A weblog dedicated to noir fiction and film, music, poetry and politics.
Saturday, June 03, 2006
Even for those, myself included, who believe there is no better writer of contemporary writer of crime fiction than Daniel Woodrell, Winter’s Bone exceeds expectations. From the very first sentence- “Ree Dolly stood at break of day on her cold front steps and smelled coming flurries and saw meat.”- you know you’re in for something special. With a poetic and hard-edged prose style, Woodrell’s narratives are the stuff from which nightmares are made. Perhaps the quality of the writing derives from the fact Woodrell has only published seven novels over the last twenty years, resulting in writing that remains fresh and interesting, both for reader as well as writer. Certainly his work has grown in stature as it becomes increasingly locked into the intricacies of Ozark culture. Even better than the excellent Tomato Red and The Death of Sweet Mister, and just as unrelenting as Woe to Live On, Winter’s Bone follows Ree, who, at sixteen, must look after her two younger brothers and a demented mother. During a snowbound winter, Ree’s father, a local crank manufacturer, is arrested, and puts up the family home for bail. Failure to appear in court means the family will become homeless. Ree’s search for her father sets off a local feud in a place where practically everyone is related; violence, paranoia and secrecy are rife; and practically everyone exists outside the law. Ree turns out to be one of the toughest and most unrelenting sixteen year olds one is likely to come across. With its narrative moving, like a winter storm, from dark to darker, Winter’s Bone is the best crime novel I’ve read for ages, and comes at a when when I was beginning to lose faith in the genre. My only reservation is that, at the end, there is a suggestion that there will be future novels featuring Ree. Though I would have preferred Winter’s Bone as a stand alone, if they are as good as this, I’m not going to complain.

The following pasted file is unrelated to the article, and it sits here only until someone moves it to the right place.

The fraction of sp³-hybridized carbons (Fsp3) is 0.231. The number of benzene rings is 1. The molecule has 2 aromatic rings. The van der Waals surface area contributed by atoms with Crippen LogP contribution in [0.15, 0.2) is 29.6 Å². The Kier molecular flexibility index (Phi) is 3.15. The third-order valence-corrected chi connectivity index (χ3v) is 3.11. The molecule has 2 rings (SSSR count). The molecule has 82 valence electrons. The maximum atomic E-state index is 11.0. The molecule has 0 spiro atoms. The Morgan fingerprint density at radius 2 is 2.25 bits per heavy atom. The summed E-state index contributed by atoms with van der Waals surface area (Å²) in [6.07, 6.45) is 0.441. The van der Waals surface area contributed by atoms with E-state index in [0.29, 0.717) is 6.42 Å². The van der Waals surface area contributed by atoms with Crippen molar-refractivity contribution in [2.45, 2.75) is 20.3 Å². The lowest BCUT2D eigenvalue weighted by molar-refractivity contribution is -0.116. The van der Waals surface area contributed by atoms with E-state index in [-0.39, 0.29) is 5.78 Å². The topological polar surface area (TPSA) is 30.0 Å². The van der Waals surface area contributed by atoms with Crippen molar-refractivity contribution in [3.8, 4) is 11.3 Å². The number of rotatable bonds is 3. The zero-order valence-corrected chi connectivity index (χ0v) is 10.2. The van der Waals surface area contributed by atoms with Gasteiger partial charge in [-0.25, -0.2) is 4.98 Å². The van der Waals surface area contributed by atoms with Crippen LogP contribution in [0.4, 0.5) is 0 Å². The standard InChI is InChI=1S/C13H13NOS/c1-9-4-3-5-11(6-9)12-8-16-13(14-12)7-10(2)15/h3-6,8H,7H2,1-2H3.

London-based journalist and author of Pulp Culture: Hardboiled Fiction and the Cold War; Neon Noir: Contemporary American Crime Fiction; and Heartbreak and Vine: The Fate of Hardboiled Writers in Hollywood.